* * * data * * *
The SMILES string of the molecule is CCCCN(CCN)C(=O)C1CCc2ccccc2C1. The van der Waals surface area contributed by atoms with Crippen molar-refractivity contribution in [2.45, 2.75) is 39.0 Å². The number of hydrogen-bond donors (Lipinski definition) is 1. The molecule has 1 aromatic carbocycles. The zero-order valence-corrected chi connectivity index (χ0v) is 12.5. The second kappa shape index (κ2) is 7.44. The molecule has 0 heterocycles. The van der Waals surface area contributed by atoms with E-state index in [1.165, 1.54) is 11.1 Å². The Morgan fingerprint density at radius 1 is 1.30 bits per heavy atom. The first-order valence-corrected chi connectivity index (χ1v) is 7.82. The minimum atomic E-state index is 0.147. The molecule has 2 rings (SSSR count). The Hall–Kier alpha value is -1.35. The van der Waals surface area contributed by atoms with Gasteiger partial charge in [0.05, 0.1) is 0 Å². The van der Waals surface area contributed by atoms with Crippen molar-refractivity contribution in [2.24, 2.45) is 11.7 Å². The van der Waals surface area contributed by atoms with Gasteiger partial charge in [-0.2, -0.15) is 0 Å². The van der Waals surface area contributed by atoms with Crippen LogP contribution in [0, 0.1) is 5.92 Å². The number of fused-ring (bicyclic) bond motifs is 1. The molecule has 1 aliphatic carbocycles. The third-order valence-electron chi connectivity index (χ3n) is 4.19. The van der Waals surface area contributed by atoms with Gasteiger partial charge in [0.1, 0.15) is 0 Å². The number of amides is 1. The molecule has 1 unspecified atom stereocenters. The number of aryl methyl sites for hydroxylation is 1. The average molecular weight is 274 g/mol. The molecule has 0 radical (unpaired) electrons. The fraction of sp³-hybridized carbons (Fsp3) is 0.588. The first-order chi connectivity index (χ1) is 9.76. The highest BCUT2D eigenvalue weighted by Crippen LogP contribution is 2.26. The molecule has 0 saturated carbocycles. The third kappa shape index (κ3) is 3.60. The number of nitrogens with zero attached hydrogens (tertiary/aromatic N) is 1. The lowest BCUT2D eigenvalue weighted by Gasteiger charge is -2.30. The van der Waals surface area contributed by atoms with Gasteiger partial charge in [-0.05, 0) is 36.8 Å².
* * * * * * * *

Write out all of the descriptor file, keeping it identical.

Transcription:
The SMILES string of the molecule is CCCCN(CCN)C(=O)C1CCc2ccccc2C1. The van der Waals surface area contributed by atoms with Crippen molar-refractivity contribution in [2.45, 2.75) is 39.0 Å². The number of hydrogen-bond donors (Lipinski definition) is 1. The molecule has 1 aromatic carbocycles. The zero-order valence-corrected chi connectivity index (χ0v) is 12.5. The second kappa shape index (κ2) is 7.44. The molecule has 0 heterocycles. The van der Waals surface area contributed by atoms with E-state index in [1.165, 1.54) is 11.1 Å². The Morgan fingerprint density at radius 1 is 1.30 bits per heavy atom. The first-order valence-corrected chi connectivity index (χ1v) is 7.82. The minimum atomic E-state index is 0.147. The molecule has 2 rings (SSSR count). The Hall–Kier alpha value is -1.35. The van der Waals surface area contributed by atoms with Gasteiger partial charge in [0.05, 0.1) is 0 Å². The van der Waals surface area contributed by atoms with Crippen molar-refractivity contribution in [2.24, 2.45) is 11.7 Å². The van der Waals surface area contributed by atoms with Gasteiger partial charge in [-0.2, -0.15) is 0 Å². The van der Waals surface area contributed by atoms with Crippen LogP contribution in [0, 0.1) is 5.92 Å². The number of fused-ring (bicyclic) bond motifs is 1. The molecule has 1 aliphatic carbocycles. The third-order valence-electron chi connectivity index (χ3n) is 4.19. The van der Waals surface area contributed by atoms with Gasteiger partial charge in [0.1, 0.15) is 0 Å². The number of amides is 1. The molecule has 1 unspecified atom stereocenters. The number of aryl methyl sites for hydroxylation is 1. The average molecular weight is 274 g/mol. The molecule has 0 radical (unpaired) electrons. The fraction of sp³-hybridized carbons (Fsp3) is 0.588. The first-order chi connectivity index (χ1) is 9.76. The highest BCUT2D eigenvalue weighted by Crippen LogP contribution is 2.26. The molecule has 0 saturated carbocycles. The third kappa shape index (κ3) is 3.60. The number of nitrogens with zero attached hydrogens (tertiary/aromatic N) is 1. The lowest BCUT2D eigenvalue weighted by Gasteiger charge is -2.30. The van der Waals surface area contributed by atoms with Gasteiger partial charge in [-0.05, 0) is 36.8 Å².